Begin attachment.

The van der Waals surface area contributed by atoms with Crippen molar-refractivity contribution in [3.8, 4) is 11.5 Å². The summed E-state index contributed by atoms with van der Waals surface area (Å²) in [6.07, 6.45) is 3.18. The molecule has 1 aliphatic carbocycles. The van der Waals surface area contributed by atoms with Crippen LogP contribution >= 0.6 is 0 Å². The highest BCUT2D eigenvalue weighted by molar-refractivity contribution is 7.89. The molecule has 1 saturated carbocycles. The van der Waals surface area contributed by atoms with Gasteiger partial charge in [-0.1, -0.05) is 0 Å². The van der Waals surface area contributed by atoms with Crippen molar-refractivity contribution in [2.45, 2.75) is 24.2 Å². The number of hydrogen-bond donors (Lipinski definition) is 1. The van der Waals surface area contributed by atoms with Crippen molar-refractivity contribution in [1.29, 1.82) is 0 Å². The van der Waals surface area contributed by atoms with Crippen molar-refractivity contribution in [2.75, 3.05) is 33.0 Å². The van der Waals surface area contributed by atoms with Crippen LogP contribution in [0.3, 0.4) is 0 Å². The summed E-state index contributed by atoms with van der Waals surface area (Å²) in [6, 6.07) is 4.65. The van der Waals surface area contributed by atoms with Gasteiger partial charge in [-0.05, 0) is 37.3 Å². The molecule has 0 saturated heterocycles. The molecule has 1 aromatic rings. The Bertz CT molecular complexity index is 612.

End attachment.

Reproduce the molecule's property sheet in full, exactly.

The van der Waals surface area contributed by atoms with Crippen molar-refractivity contribution in [3.8, 4) is 11.5 Å². The summed E-state index contributed by atoms with van der Waals surface area (Å²) in [6.07, 6.45) is 3.18. The molecule has 1 aliphatic carbocycles. The van der Waals surface area contributed by atoms with Crippen LogP contribution >= 0.6 is 0 Å². The highest BCUT2D eigenvalue weighted by molar-refractivity contribution is 7.89. The molecule has 1 saturated carbocycles. The van der Waals surface area contributed by atoms with Gasteiger partial charge in [-0.1, -0.05) is 0 Å². The van der Waals surface area contributed by atoms with Crippen molar-refractivity contribution in [2.45, 2.75) is 24.2 Å². The number of hydrogen-bond donors (Lipinski definition) is 1. The van der Waals surface area contributed by atoms with Crippen molar-refractivity contribution in [1.29, 1.82) is 0 Å². The van der Waals surface area contributed by atoms with Crippen molar-refractivity contribution in [2.75, 3.05) is 33.0 Å². The van der Waals surface area contributed by atoms with Crippen LogP contribution in [0.3, 0.4) is 0 Å². The summed E-state index contributed by atoms with van der Waals surface area (Å²) in [6, 6.07) is 4.65. The van der Waals surface area contributed by atoms with Gasteiger partial charge in [-0.05, 0) is 37.3 Å². The molecule has 0 saturated heterocycles. The molecule has 1 aromatic rings. The Bertz CT molecular complexity index is 612.